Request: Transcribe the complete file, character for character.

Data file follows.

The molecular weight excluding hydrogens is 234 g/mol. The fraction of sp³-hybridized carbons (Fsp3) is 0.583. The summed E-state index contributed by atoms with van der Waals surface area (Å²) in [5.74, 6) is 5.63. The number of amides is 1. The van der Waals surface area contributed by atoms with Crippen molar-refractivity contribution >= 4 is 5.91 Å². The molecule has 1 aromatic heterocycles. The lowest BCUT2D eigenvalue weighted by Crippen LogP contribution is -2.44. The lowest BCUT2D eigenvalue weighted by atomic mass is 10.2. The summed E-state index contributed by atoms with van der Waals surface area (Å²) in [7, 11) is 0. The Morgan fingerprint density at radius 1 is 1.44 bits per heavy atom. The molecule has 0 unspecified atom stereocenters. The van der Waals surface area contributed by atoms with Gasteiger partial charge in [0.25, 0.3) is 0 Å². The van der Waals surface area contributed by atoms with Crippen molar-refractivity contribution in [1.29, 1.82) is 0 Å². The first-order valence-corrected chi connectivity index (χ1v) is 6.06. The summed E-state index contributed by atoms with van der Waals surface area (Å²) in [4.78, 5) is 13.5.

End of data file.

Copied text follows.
The molecular weight excluding hydrogens is 234 g/mol. The fraction of sp³-hybridized carbons (Fsp3) is 0.583. The summed E-state index contributed by atoms with van der Waals surface area (Å²) in [5.74, 6) is 5.63. The number of amides is 1. The van der Waals surface area contributed by atoms with Crippen molar-refractivity contribution >= 4 is 5.91 Å². The molecule has 1 aromatic heterocycles. The lowest BCUT2D eigenvalue weighted by Crippen LogP contribution is -2.44. The lowest BCUT2D eigenvalue weighted by atomic mass is 10.2. The summed E-state index contributed by atoms with van der Waals surface area (Å²) in [7, 11) is 0. The Morgan fingerprint density at radius 1 is 1.44 bits per heavy atom. The molecule has 0 unspecified atom stereocenters. The van der Waals surface area contributed by atoms with Gasteiger partial charge in [0.25, 0.3) is 0 Å². The van der Waals surface area contributed by atoms with Crippen molar-refractivity contribution in [1.29, 1.82) is 0 Å². The first-order valence-corrected chi connectivity index (χ1v) is 6.06. The summed E-state index contributed by atoms with van der Waals surface area (Å²) in [4.78, 5) is 13.5.